Senate Passes Bill Shielding Stimulus Checks from Debt Collectors

Legislation passed unanimously by the Senate aims to protect coronavirus relief payments from the hands of banks and debt collectors.

The CARES Act authorizing payments of up to $1,200 per adult and an additional $500 per qualifying dependent child passed in March, ensured the payments could not be used for unpaid taxes, or other debts owed to state and local governments, The Hill reported. However it did not stop private debt collectors from garnishing the payments.

But bipartisan legislation co-sponsored by senate finance committee chairman Sen. Chuck Grassley (R-Iowa) passed unanimously on Thursday, would ensure payments went straight into the pockets of Americans and could not be pursued by creditors.

"This is a common sense measure that will ensure the $1,200 Economic Impact Payments Congress provided to help individuals meet essential needs during these trying times don't instead end up in the pockets of creditors and debt collectors," Grassley said in a statement.

Senate Finance Committee Chairman Chuck Grassley
Senate Finance Committee Chairman Chuck Grassley, at the US Capitol in Washington, DC on June 30, 2020. He co-sponsored a bill passed by Senate protecting relief payments from debt collectors. ANNA MONEYMAKER/Getty Images

"The bill we passed today will further the original intent under the CARES Act of ensuring that the Economic Impact Payments go to help individuals struggling to make ends meet as a result of government enforced lockdowns and economic fallout of the current pandemic," he added.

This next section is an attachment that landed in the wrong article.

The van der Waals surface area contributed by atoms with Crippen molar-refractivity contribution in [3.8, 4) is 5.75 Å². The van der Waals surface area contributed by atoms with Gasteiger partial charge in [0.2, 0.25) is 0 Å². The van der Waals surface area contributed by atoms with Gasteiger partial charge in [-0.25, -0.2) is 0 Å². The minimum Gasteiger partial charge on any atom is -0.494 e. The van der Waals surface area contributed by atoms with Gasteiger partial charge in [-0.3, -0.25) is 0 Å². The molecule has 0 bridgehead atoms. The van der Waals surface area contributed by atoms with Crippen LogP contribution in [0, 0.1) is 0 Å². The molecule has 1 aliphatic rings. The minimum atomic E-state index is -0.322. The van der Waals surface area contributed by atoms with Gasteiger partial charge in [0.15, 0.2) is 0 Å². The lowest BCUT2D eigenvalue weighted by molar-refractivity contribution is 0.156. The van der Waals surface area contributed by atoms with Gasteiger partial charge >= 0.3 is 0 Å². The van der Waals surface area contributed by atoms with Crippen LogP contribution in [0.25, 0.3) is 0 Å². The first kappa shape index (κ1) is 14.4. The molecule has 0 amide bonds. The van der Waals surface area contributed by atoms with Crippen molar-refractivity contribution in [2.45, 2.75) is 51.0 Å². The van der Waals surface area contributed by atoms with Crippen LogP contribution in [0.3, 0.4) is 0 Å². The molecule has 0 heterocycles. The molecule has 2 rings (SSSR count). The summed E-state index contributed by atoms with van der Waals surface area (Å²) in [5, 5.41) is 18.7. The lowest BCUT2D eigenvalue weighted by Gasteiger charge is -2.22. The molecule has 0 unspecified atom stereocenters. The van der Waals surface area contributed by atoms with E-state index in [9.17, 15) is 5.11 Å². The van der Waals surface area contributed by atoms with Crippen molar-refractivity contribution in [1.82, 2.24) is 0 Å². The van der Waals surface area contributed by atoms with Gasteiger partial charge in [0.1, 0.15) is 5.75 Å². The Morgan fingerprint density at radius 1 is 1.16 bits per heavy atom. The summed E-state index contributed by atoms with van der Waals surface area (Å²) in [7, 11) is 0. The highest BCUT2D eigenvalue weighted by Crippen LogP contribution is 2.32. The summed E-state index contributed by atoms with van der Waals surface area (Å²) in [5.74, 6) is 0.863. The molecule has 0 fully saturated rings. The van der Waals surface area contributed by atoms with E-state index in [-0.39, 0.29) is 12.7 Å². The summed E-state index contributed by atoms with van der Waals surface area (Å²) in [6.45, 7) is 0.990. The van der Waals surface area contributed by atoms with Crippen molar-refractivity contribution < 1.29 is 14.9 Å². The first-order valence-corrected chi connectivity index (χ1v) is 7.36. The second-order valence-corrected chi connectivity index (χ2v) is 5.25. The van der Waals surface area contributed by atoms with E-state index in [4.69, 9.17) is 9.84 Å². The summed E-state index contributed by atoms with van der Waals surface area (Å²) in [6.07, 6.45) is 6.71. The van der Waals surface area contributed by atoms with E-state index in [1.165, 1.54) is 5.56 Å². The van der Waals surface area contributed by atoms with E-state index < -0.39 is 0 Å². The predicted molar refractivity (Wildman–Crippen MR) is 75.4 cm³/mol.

The bill directs the Treasury Department to encode electronic payments so banks can identify them and protect them from being garnished by debt collectors. For other payments, like checks, people can ask their banks to protect the money.

Because it is a tax bill, it cannot move onto the House. However, the Senate has urged the House to pass an identical bill.

Sen. Sherrod Brown (Ohio), a co-sponsor of the Senate bill, said: "The House must immediately take up this bill and ensure that the money allocated to working families by Congress goes to pay for food, medicine, and other necessities, not to debt collectors."

The wording of the bill says that if it becomes law, it "shall take effect on the date of the enactment of this Act," suggesting it would be applied retroactively, although it is unclear what would happen to those whose checks had already been garnished. Newsweek has contacted Sen. Grassley's office for comment on this.

As of June 5, the majority of families—around 159 million,—had already received their payments, with another 30 to 35 million payments to be issued, according to the ways and means committee.

The passage of the bill comes as lawmakers and the White House grapple with another coronavirus relief package, with both parties looking at a second round of direct payments.